Three Days Down California’s Central Coast
Harrowing wildfires and mudslides have cost the region billions, but the resilient and eco-minded communities along Highway 1 are open for business and as dazzling as ever.
Photographs by Alec Lesser
Since 2016, the region surrounding the Pacific Coast Highway, one of America’s most iconic road-trip routes, has been hit by both natural disasters and the perception that the entire state is out of commission. But if anything, the residents and businesses along this stretch — which has been home to a vibrant sustainability movement for decades — are more committed than ever to protecting their natural resources. Take to the road anywhere between Los Angeles and Big Sur, and you’ll find revitalized downtowns, a plethora of farmers’ markets, overlooked neighborhoods with under-the-radar food scenes, and unadulterated nature at virtually every turn.
Day 1: Los Angeles to Ventura
Once you leave L.A. and pass Malibu’s thrilling coastal views, it’s easy to miss the cultural gem that is Oxnard. Square buildings line both sides of the highway, offering no clue that uncrowded beaches lie just a few miles west. After some quiet time on the sand, stop by the town center. “Heritage Square is a lovely place to walk around. The courtyard is surrounded by Victorian and Craftsman architecture and gardens,” says Airbnb host Kati Dawson. Oxnard’s population is more than 70 percent Latino, so you’ll see plenty of cafés like Xielo, known for its Oaxacan cinnamon-spiced café Jesuita; Selena-blaring tortillerías; and a market called La Gloria, complete with a taco stand, a nevería for shaved ice, and a bakery with pan de muerto.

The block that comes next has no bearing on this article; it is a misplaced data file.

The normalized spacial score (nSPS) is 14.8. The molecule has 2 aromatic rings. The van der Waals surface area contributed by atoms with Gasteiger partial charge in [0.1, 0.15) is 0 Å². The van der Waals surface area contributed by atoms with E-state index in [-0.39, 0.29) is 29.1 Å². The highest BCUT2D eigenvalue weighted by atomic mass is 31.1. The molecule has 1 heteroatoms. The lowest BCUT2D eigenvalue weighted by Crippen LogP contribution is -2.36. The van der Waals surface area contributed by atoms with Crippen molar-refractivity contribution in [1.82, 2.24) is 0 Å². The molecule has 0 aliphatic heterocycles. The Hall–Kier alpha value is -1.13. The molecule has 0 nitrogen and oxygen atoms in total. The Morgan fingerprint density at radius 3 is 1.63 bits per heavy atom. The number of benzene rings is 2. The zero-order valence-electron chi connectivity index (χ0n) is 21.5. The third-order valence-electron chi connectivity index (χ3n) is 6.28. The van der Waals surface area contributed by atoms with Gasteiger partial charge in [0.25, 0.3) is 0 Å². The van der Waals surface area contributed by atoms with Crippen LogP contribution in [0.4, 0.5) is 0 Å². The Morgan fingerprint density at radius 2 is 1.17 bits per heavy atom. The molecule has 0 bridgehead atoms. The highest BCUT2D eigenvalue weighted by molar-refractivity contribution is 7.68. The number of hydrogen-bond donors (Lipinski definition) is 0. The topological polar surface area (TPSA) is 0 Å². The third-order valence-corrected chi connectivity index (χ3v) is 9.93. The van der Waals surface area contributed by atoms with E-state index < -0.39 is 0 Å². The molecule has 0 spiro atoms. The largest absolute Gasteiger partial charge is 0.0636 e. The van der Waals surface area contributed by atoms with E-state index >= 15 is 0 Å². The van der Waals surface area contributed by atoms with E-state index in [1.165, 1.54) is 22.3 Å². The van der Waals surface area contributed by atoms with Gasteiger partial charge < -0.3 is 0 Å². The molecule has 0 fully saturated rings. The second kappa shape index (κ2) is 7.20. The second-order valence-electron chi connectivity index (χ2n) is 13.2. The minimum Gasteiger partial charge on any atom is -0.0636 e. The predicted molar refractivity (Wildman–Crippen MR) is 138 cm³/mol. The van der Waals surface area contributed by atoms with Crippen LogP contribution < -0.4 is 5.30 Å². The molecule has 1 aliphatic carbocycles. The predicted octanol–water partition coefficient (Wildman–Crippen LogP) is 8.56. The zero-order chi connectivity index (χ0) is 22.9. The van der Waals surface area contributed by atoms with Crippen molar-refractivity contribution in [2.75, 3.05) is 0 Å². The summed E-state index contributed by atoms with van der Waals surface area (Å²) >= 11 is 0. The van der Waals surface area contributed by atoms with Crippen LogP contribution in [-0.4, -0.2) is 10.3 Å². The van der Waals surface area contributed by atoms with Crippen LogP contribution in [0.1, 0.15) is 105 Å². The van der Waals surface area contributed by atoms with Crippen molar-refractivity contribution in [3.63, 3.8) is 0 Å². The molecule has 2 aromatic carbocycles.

Nearly every town you’ll visit along the route is walkable. In the still-blue-collar surf town of Ventura, park at a free lot downtown, stroll to the dozens of family-run shops around Main Street, and rent a bike to go everywhere else. Even buzzy Ojai — another fire-affected but now thriving-again community — is accessible via the nine-mile Ojai Valley Trail.
“In Malibu — an amazing stop on Route 1 — more than 96,000 acres were scorched. It was shocking to see that happening around us. But it was encouraging that so many people mobilized quickly to help.”
— Kati Dawson, Airbnb host
“Ventura is a funky beach town,” says Airbnb host Lesley Daley. “It hasn’t been influenced by L.A. and wants to keep its ’70s vibe alive.” The area’s many longboarders often end the day at Ventura Coast Brewing Company, whose staff diligently fundraised after the 2017 Thomas Fire. “Everyone helped everyone — I could write pages about the kindness that came from the experience,” says Daley of the fire’s aftermath. “All of this love continues even a year later.”
The blaze had burned to the edges of downtown, devastating the Botanical Gardens, which reopened in November with expanded trails and a modern welcome center. Findings Market, down the street from the brewery, carries a stock of rugged-chic goods made on Ventura Avenue, where creatives have turned warehouses into workshops and galleries. Back downtown, stop for a Channel Islands Mai Tai at VenTiki Lounge & Lanai before spending the night in the sleepy Pierpont neighborhood, close to the water. Don’t leave town without a box of single-origin bonbons from Ex Voto Chocolates and Confections; the mother-daughter owners lost everything but their shop in the Thomas Fire.
Day 2: Carpinteria to Cayucos